A better plan would be to serialise to/from something like JSON - which is not only safer, but makes your API compatible with other languages as well.

  • I am well aware this is insecure, and would never write code like this: I am just interested, from a purely theoretical point of view, whether there is a demonstrable attack against such a setup. – Tryth Jan 6 '15 at 11:29
  • 2
    A "demonstrable attack" would be "sit back and wait for the programmer to forget something". :p It's like asking about a demonstrable attack on tightrope-walking. – cloudfeet Jan 6 '15 at 11:33
  • Giving the response you're looking for (a YES/NO answer) would require a full review of every object/class PHP uses, presumably including internal ones specific to the VM (at a particular version) - and the fact that so much work would be necessary is kinda an answer in itself. – cloudfeet Jan 6 '15 at 11:35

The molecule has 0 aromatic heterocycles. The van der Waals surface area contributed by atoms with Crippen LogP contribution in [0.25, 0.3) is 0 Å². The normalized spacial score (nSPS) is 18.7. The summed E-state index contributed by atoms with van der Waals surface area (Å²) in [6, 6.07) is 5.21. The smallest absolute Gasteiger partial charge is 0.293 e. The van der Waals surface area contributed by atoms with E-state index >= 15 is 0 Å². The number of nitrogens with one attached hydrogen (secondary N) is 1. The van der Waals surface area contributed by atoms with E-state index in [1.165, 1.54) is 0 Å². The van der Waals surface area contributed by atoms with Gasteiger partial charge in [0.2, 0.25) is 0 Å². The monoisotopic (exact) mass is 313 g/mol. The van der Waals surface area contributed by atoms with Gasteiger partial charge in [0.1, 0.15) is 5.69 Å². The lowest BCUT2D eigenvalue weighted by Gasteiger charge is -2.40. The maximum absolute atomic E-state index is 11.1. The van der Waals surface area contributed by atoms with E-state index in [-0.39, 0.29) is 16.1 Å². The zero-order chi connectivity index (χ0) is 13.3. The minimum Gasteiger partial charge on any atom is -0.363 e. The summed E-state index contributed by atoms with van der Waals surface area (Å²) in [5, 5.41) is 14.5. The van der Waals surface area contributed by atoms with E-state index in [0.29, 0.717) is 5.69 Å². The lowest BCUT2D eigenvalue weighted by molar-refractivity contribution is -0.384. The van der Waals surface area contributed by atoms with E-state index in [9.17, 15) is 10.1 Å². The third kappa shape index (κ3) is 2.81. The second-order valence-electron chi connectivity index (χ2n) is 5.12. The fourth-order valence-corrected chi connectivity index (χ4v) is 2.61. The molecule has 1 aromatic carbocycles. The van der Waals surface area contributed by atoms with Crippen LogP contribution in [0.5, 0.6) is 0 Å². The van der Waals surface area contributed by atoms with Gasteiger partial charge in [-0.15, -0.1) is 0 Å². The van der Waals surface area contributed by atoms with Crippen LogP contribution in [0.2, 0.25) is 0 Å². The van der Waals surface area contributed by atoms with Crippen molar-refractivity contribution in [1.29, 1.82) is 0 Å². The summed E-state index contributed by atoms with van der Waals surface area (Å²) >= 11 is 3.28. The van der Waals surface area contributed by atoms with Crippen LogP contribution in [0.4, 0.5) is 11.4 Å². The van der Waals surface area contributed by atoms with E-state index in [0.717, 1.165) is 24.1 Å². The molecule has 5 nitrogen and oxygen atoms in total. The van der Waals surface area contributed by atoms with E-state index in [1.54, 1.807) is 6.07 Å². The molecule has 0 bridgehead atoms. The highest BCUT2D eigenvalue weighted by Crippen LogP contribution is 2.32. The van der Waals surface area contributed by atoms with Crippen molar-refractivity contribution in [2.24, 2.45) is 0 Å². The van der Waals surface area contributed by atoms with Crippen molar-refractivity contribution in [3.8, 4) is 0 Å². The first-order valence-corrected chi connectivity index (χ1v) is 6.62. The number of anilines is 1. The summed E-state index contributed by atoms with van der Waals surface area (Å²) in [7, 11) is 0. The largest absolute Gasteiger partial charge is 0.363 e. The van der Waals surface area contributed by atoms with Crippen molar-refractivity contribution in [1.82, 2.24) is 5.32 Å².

• @cloudfeet you're talking like if you would like to help him in his programming lessons. His question is actually about security and if it can be exploited. He didn't ask for any advises to secure his app (like using JSON or something else). This question is purely about exploitability without using PHPs magic methods. Of course his code looks insecure because this is part of his question about exploit. Jesus... – notyourdolly Sep 8 at 0:15
  • Knowing how to break the system will help to secure your app. If this PHP feature exist then it has a use case. – notyourdolly Sep 8 at 0:24